The Poem

(Critical Guide to Poetry for Students)

At the end of William Shakespeare’s Hamlet (c. 1600-1601), Fortinbras, the prince of Norway, arrives in Denmark just in time to witness the aftermath of the tragedy. The bodies of Hamlet, Laertes, Gertrude, and Claudius litter the stage; the sight, as Fortinbras says, may become the battlefield, “but here shows much amiss.” Fortinbras’s role in the play is small. The audience occasionally hears of him but only briefly sees him as he brings his army through Denmark to reclaim territories elsewhere. Hamlet, who glimpses Fortinbras as he traverses Denmark, immediately begins to chastise himself for being unlike Fortinbras, who goes to battle “even for an eggshell.” Hamlet has more cause for action and yet has done nothing.

It is this Fortinbras, this minor star in a stellar cast, that Zbigniew Herbert selects to deliver a final tribute to Hamlet. Given that Fortinbras’s perspective and character are so slightly developed in the play, it is somewhat surprising that Herbert elects this nondescript personage to lament the hero’s death. Why not Horatio, Hamlet’s dearest friend? Perhaps the audience knows Horatio so well that it can imagine what he would say. The relatively empty character of Fortinbras gives Herbert more imaginative freedom. Also, Fortinbras will assume the rather major task of cleaning up after Hamlet. If critics are right about Shakespeare’s tragedies ending with intimations of order, Fortinbras is the person who will order a disordered kingdom. It is this cipher,...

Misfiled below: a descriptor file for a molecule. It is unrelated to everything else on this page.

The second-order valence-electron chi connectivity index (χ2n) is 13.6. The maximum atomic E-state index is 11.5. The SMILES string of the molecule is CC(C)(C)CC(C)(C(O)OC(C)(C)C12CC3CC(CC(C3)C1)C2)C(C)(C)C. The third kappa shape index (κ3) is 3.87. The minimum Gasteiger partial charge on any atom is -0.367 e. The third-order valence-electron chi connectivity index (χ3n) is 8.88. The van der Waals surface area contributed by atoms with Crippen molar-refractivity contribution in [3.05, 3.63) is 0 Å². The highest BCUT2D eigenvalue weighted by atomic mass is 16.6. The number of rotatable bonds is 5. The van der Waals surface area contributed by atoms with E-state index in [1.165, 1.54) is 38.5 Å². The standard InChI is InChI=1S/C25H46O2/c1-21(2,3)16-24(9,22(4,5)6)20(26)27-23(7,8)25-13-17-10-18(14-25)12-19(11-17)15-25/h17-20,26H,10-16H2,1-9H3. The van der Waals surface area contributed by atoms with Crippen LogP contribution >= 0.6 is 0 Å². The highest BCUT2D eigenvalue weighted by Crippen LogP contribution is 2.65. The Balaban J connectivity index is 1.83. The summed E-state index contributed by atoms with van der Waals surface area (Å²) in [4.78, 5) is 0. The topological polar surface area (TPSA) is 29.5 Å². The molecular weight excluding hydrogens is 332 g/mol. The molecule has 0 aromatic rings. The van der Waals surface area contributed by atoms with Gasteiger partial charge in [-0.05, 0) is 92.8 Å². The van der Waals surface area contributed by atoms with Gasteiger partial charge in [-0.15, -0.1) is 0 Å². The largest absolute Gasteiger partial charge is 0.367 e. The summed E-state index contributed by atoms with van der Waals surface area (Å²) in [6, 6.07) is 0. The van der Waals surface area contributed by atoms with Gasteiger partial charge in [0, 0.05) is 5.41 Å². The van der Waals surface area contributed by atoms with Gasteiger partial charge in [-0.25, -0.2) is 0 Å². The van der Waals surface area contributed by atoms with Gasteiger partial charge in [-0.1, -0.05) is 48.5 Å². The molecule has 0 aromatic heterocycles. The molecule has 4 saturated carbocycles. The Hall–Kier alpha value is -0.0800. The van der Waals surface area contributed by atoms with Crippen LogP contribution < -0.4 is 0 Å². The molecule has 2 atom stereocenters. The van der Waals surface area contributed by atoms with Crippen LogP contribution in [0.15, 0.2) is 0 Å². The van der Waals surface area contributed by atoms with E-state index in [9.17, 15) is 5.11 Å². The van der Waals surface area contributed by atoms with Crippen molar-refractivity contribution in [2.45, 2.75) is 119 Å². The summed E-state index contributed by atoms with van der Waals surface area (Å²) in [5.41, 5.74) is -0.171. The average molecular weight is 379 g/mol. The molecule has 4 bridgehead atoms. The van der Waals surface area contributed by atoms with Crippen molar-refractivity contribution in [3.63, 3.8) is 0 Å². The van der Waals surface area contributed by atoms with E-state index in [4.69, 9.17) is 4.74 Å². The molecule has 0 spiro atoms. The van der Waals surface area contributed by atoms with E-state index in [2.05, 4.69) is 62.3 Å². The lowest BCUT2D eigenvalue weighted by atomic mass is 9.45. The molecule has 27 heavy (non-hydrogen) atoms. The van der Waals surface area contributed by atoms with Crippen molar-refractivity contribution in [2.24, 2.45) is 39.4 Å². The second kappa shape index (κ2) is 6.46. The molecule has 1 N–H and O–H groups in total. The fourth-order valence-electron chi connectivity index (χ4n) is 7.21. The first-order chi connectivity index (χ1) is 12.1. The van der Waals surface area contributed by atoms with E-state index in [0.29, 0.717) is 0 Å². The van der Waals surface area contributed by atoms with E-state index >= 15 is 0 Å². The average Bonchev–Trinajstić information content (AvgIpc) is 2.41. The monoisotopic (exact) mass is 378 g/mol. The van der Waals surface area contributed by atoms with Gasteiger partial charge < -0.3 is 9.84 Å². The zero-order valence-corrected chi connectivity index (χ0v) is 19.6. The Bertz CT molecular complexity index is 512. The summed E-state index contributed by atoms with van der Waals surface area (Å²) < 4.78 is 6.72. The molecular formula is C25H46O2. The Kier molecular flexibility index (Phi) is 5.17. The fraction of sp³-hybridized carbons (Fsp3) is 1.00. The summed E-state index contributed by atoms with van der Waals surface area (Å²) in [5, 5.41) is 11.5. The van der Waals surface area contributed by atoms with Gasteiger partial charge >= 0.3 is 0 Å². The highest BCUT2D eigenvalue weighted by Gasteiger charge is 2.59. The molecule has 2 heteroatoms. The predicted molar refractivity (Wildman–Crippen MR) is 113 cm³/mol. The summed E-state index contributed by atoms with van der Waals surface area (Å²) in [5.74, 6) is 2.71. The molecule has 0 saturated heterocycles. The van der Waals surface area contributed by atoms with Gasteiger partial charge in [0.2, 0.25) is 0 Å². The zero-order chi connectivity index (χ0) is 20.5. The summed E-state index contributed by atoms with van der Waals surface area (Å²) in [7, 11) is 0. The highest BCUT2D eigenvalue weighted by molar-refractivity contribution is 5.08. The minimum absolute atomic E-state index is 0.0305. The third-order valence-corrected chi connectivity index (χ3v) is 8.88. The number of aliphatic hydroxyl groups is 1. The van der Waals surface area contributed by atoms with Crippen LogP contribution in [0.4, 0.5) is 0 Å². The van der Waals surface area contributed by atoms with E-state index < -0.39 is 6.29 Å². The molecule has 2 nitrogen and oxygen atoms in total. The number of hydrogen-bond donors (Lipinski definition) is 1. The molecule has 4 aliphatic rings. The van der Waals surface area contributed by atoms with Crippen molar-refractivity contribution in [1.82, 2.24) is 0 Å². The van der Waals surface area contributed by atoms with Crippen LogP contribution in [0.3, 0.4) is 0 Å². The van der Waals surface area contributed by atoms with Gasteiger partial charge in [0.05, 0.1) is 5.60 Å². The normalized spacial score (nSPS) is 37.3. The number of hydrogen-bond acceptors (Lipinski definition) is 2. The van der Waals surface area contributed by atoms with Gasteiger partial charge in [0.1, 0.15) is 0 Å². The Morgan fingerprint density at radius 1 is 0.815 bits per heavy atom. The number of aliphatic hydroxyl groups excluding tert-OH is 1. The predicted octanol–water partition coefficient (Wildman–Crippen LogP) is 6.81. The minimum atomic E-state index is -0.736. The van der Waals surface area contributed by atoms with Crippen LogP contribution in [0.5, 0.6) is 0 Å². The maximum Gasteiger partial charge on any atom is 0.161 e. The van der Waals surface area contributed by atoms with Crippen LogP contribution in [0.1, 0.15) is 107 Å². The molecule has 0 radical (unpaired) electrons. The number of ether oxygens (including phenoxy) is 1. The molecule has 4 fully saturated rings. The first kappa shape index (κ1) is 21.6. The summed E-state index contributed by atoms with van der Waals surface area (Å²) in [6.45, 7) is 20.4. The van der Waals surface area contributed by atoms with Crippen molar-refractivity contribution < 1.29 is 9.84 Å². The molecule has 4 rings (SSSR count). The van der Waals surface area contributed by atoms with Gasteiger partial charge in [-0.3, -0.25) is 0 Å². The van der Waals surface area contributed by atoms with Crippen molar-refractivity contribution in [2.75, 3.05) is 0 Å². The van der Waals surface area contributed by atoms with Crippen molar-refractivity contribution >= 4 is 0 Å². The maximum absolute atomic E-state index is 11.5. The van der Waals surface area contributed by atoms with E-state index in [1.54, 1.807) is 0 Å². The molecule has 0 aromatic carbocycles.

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Elegy of Fortinbras Forms and Devices

(Critical Guide to Poetry for Students)

The version of “Elegy of Fortinbras” described above is a translation of Herbert’s poem by Czesaw Miosz, who, like Herbert, is a Polish poet. Miosz has translated his own Polish poems into English, often in consultation with the poet Robert Hass. In translating Herbert’s poems, Miosz collaborated with Peter Dale Scott, a Canadian who worked in an embassy in Warsaw and appreciated Herbert when his poems were first published in 1956. Herbert lived through both the Nazi occupation and the Stalinist repression, and he had to wait until the thaw to see his poems published.

The elegy is presented as a direct address to Hamlet alone. Everyone has left the stage; only Fortinbras and the dead Hamlet remain. This direct address or apostrophe gives the poem great intimacy. Readers feel as though they are overhearing words meant for Hamlet alone, or that Fortinbras’s soliloquy is really meant for himself. This intimate tone is in very stark contrast to the cool, highly formalized public speech that Fortinbras delivers at the end of Shakespeare’s play.

Fortinbras speaks his elegy in six verse paragraphs. These paragraphs contain no punctuation either between or within them. The weightiness and balance of the language, however, suggest very clearly when and where the reading voice should pause. Song and sense are so powerful in the poem that the notation of punctuation is unnecessary.

The tone and language of the poem are stately,...

(The entire section is 569 words.)